THE IRON CHIEJ'. '
THE IRON THE ,J. F.
(District Court, E. D. Michigan. October 17, 1892.) l.
COLLISION BETWEEN STEAM A.ND SAIL - NARROW CHANNEL SAILING VESSEL TO HOLD HER COURSE. FAILURE OJ!'
A schooner bound down the lakes, with a fresh northwest wind, having failed to obtain a tug to take her into the St. Mary's river, tacked across th;, broad southern channel, and entered the narrow northern one, rarely used by sailing vessels. A steamer with a barge in tow was at the time passing up this channel on a course about N. W. The steamer, supposing the schooner was beating up the lake, stopped to let her pass the mouth of the channel, but, when she put her helm up to enter it, started ahead, taking the northern side, in order to pass port to port. The schooner lost her swing, put her helm down, and collided ,,1th the steamer and the barge. Held, that the collision was the fault of the schooner,whether caused by her putting bel' helm down, by previous Improper handling, or by failure to obey her port wheel, and that her failure to hold her course ex· cused the steamer from the duty of keeping out of her way. The schooner was in fault in needlessly taking the narrow northern channel after the steamer had entered it. She should have awaited the steamer's exit, or taken the broad channel. When the schooner lost her swing, it was proper for the steamer to go ahead at tullspeed,-the only possible way of avoiding the collision.
8A.M:E-NEGLIGENCB IN NEEDLESSLY ENTERING A NARROW CHANKEL.
SAME-PROPRIETY OF GOING AHEAD AT FuLL SPEED TO AVOID COLLISION.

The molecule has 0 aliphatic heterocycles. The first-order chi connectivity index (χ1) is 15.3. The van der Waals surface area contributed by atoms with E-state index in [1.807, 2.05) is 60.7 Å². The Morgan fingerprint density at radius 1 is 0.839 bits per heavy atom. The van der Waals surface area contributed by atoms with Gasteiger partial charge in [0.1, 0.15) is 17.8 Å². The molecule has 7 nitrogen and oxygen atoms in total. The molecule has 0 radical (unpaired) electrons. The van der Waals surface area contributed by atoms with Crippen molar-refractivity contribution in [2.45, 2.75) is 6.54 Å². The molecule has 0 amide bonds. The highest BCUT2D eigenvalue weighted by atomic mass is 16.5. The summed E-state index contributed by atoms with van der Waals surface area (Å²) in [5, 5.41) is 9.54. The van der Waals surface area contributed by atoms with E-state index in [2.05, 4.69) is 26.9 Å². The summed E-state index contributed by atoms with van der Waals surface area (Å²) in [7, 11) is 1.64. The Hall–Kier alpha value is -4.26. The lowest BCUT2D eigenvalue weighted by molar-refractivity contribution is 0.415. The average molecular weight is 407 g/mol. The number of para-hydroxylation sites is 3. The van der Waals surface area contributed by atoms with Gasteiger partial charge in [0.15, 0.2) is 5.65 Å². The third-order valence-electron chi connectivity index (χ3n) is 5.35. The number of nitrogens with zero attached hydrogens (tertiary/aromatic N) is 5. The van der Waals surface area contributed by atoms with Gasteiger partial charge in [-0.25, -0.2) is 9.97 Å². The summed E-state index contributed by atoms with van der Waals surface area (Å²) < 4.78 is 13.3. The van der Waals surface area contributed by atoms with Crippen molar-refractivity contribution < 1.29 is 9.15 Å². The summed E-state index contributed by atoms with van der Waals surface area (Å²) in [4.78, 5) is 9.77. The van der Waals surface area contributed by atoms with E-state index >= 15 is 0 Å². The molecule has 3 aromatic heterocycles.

In Admiralty. Libel against the steamer Iron Chief for collision with the schooner J. F. Card. Dismissed. H. C. Wisner, for libelant. Shaw & Wright and H. D. Goulder, for the Iron Chief. SWAN, District Judge. About 9 o'clock A. M. of July 24, 1891, the weather being clear and the wind fresh from the northwest, the schooner J. F. Card, bound down, came into collision with the steamer Iron Chief, having in tow the barge Iron Cliff, both coal laden and bound to Duluth. The collision occurred a short distance above Round Island, at the head of St. Mary's river, and at its juno. tion with Waiska bay, and on the extreme northerly side of the channel leading between "Middle GrOlmd Buoy," No. 76, (red spar buoy,) and "Opposite Middle Ground Buoy," No. 79, (black spar buoy,) as these are designated and located in the United States official "Lift of Beacons, Buoys, and Stakes." Buoy No. 76 marks the north oCthechannel, and is 250 feet N. N. W. of Opposite MidNo. 79, which is on the south side of the channel. dle The courJ'. tpis channel is N. W. by W. 1-2 W. This is sometimes styled t4... Channel," because steamboats almost init. About half a mile S. by E. of black spar buoy No. 79 sf.i1nds Waiska bay buoy, a third-class can buoy, painted red, and marlllng the north side of a safe and much' wider channel than the first, with a depth of 16 feet. With this channel the master of the schooner was not unfamiliar. 'Phe J. F. Card was 137 feet long and 25 feet beam. She was laden with a cargo of block stone,